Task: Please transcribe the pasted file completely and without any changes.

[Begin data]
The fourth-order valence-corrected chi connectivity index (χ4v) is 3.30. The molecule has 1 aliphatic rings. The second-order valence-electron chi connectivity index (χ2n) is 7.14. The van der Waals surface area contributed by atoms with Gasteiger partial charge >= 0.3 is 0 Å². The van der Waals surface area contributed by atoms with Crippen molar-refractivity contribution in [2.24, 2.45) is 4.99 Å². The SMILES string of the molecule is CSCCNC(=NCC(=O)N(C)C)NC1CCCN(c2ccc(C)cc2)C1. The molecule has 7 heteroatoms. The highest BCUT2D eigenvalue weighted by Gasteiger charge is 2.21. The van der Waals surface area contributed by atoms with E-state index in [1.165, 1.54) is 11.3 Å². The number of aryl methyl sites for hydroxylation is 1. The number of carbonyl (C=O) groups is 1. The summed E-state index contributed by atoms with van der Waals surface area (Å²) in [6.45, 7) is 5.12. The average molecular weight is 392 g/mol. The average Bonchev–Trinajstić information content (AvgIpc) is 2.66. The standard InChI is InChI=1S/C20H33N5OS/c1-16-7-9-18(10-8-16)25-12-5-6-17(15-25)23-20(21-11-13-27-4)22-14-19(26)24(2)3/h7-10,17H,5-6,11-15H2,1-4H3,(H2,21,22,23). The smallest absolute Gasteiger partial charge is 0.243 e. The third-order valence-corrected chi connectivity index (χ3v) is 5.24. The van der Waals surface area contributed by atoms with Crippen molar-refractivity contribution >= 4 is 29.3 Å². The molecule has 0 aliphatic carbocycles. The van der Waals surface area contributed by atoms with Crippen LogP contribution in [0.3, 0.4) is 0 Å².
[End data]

The fourth-order valence-corrected chi connectivity index (χ4v) is 3.30. The molecule has 1 aliphatic rings. The second-order valence-electron chi connectivity index (χ2n) is 7.14. The van der Waals surface area contributed by atoms with Gasteiger partial charge >= 0.3 is 0 Å². The van der Waals surface area contributed by atoms with Crippen molar-refractivity contribution in [2.24, 2.45) is 4.99 Å². The SMILES string of the molecule is CSCCNC(=NCC(=O)N(C)C)NC1CCCN(c2ccc(C)cc2)C1. The molecule has 7 heteroatoms. The highest BCUT2D eigenvalue weighted by Gasteiger charge is 2.21. The van der Waals surface area contributed by atoms with E-state index in [1.165, 1.54) is 11.3 Å². The number of aryl methyl sites for hydroxylation is 1. The number of carbonyl (C=O) groups is 1. The summed E-state index contributed by atoms with van der Waals surface area (Å²) in [6.45, 7) is 5.12. The average molecular weight is 392 g/mol. The average Bonchev–Trinajstić information content (AvgIpc) is 2.66. The standard InChI is InChI=1S/C20H33N5OS/c1-16-7-9-18(10-8-16)25-12-5-6-17(15-25)23-20(21-11-13-27-4)22-14-19(26)24(2)3/h7-10,17H,5-6,11-15H2,1-4H3,(H2,21,22,23). The smallest absolute Gasteiger partial charge is 0.243 e. The third-order valence-corrected chi connectivity index (χ3v) is 5.24. The van der Waals surface area contributed by atoms with Crippen molar-refractivity contribution >= 4 is 29.3 Å². The molecule has 0 aliphatic carbocycles. The van der Waals surface area contributed by atoms with Crippen LogP contribution in [0.3, 0.4) is 0 Å².